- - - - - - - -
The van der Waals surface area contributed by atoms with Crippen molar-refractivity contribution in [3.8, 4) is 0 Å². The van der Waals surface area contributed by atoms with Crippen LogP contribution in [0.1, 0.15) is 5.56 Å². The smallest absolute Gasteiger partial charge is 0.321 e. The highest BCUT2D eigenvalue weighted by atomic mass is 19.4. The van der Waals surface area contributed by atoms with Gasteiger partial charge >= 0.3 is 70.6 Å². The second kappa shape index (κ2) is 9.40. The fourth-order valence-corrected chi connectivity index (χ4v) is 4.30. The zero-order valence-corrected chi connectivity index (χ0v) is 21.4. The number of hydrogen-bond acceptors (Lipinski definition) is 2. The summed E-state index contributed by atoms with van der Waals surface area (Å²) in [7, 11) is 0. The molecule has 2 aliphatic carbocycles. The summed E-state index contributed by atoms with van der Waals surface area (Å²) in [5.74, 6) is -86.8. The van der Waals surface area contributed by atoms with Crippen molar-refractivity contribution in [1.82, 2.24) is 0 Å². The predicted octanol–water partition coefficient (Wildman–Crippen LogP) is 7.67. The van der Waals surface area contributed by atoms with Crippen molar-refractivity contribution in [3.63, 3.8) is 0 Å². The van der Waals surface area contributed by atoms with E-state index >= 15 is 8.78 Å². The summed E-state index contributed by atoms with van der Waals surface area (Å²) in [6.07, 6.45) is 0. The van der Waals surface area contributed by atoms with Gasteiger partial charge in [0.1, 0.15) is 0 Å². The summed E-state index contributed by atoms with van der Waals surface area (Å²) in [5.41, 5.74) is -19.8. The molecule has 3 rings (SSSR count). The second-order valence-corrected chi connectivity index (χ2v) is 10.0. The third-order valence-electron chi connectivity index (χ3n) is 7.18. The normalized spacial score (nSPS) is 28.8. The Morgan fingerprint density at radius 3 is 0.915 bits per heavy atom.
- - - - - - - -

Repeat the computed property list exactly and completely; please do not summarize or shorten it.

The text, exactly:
The van der Waals surface area contributed by atoms with Crippen molar-refractivity contribution in [3.8, 4) is 0 Å². The van der Waals surface area contributed by atoms with Crippen LogP contribution in [0.1, 0.15) is 5.56 Å². The smallest absolute Gasteiger partial charge is 0.321 e. The highest BCUT2D eigenvalue weighted by atomic mass is 19.4. The van der Waals surface area contributed by atoms with Gasteiger partial charge >= 0.3 is 70.6 Å². The second kappa shape index (κ2) is 9.40. The fourth-order valence-corrected chi connectivity index (χ4v) is 4.30. The zero-order valence-corrected chi connectivity index (χ0v) is 21.4. The number of hydrogen-bond acceptors (Lipinski definition) is 2. The summed E-state index contributed by atoms with van der Waals surface area (Å²) in [7, 11) is 0. The molecule has 2 aliphatic carbocycles. The summed E-state index contributed by atoms with van der Waals surface area (Å²) in [5.74, 6) is -86.8. The van der Waals surface area contributed by atoms with Crippen molar-refractivity contribution in [1.82, 2.24) is 0 Å². The predicted octanol–water partition coefficient (Wildman–Crippen LogP) is 7.67. The van der Waals surface area contributed by atoms with Crippen molar-refractivity contribution in [3.63, 3.8) is 0 Å². The van der Waals surface area contributed by atoms with E-state index >= 15 is 8.78 Å². The summed E-state index contributed by atoms with van der Waals surface area (Å²) in [6.07, 6.45) is 0. The van der Waals surface area contributed by atoms with Gasteiger partial charge in [0.1, 0.15) is 0 Å². The summed E-state index contributed by atoms with van der Waals surface area (Å²) in [5.41, 5.74) is -19.8. The molecule has 3 rings (SSSR count). The second-order valence-corrected chi connectivity index (χ2v) is 10.0. The third-order valence-electron chi connectivity index (χ3n) is 7.18. The normalized spacial score (nSPS) is 28.8. The Morgan fingerprint density at radius 3 is 0.915 bits per heavy atom.